It was too much, he realized. There were bits of the machine he couldn’t see, buried deep in the statue somewhere. He would never be able to make the statue move on his own, he needed help. Instructions perhaps, or a blueprint of some kind to give him guidance.
Where would a blueprint for such a magnificent device be? Somewhere close, Edmund reasoned. Paper could rot or crumble with age, and if this statue was supposed to survive for a long time, it would need to have instructions that lasted as long.
Written in stone? Edmund glanced around at the inner walls of the statue before he remembered the cover, and picked up the slim stone. The outside of the cover was bare, and the inside was almost completely clean except for the bottom left corner. Carved there, in small crisp letters as clear and precise as calligraphy, was: ‘For my sonne, Rotchild Moulde.’
The signature was subtle, but somehow confident. If a painter had signed his masterpiece, the signature could not have looked so firm and steady. The name Rotchild sounded somewhat familiar. If Rotchild’s father was the creator of this statue, Edmund reasoned, then perhaps he had left behind some notes on how to fix it.
Edmund carefully rested the stone back in place, and crawled back out into the study. Dashing to the thick chair, he shuffled through the stack of books he had left at its side until he found the History of Moulde Hall, and flipped back in time to the earlier patrons of the family.
Sure enough, Matron Moulde’s great-great-great-grandfather was Patron Rotchild Moulde, son of the infamous Plinkerton Moulde, and from all accounts he was a madman. When the family underwent the major financial and legal trouble brought about by his father, he signed large amounts of land and several buildings over to the banks for quick and easy capital, regaining some financial liquidity by ultimately crippling the family’s holdings. Afterward, he took most of the family’s remaining funds and invested in short term businesses that failed almost immediately.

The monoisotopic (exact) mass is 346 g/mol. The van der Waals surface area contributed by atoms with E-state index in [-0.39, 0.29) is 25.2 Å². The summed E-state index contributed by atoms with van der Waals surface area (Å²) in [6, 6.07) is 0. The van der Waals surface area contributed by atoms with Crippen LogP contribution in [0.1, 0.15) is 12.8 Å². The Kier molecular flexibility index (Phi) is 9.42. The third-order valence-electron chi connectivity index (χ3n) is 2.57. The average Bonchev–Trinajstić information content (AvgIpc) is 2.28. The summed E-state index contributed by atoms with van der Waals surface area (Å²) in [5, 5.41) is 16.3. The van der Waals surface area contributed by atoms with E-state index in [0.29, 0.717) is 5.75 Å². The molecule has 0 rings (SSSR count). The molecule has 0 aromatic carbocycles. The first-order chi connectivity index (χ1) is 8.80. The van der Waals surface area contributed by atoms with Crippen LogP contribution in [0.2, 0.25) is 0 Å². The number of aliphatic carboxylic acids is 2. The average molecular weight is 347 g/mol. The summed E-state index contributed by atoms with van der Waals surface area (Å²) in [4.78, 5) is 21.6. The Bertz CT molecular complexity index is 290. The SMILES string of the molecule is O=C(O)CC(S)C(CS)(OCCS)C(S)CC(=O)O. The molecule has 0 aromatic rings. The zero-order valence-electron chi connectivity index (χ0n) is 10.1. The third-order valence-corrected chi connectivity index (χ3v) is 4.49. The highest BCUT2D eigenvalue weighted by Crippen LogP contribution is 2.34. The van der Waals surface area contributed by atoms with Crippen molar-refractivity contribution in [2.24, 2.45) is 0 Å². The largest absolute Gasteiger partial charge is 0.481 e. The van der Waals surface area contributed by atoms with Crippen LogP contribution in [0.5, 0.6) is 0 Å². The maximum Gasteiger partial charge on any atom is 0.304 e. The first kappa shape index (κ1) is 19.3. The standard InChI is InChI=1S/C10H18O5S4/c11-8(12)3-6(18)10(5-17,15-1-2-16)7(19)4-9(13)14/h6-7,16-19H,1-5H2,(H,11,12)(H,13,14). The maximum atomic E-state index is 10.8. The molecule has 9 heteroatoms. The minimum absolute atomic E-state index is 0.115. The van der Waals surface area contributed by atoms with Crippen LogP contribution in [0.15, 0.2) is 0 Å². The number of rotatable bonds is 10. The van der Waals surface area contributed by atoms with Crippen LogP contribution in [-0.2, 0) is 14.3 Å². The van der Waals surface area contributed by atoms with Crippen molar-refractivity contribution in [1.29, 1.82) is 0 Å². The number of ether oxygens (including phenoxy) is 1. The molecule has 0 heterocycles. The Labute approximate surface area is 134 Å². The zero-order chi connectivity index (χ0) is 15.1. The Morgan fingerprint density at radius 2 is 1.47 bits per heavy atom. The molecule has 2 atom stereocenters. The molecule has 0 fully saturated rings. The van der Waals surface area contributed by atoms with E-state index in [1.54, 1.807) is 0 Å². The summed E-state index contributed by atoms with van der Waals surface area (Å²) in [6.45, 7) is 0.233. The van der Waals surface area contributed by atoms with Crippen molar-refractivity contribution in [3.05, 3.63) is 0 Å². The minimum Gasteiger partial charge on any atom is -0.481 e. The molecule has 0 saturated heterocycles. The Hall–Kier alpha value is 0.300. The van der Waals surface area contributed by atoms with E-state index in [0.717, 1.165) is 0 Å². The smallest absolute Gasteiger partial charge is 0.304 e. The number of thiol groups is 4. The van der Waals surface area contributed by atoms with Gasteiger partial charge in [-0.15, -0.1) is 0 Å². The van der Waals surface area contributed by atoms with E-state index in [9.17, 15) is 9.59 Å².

He was cruel to everyone, incurably paranoid, and seemed to care only for hording his own personal fortune, which, while sizable, was nowhere near as large as it could have been. The only thing he was remembered fondly for was not being Isaybel Moulde, his daughter, who became Matron after Rotchild died in a horse-riding accident, and was by all accounts worse.
Edmund set the book down and sat back on his heels to think. A cruel and unstable man? He supposed he was in no position to judge, but it seemed odd a cruel and unstable man would appreciate something of such wonder and beauty as the statue. Perhaps he didn’t like it? Edmund could easily imagine a cruel Patron covering the perceived eyesore of a gift with the tapestry, and locking the door to keep the offending object as far away as possible.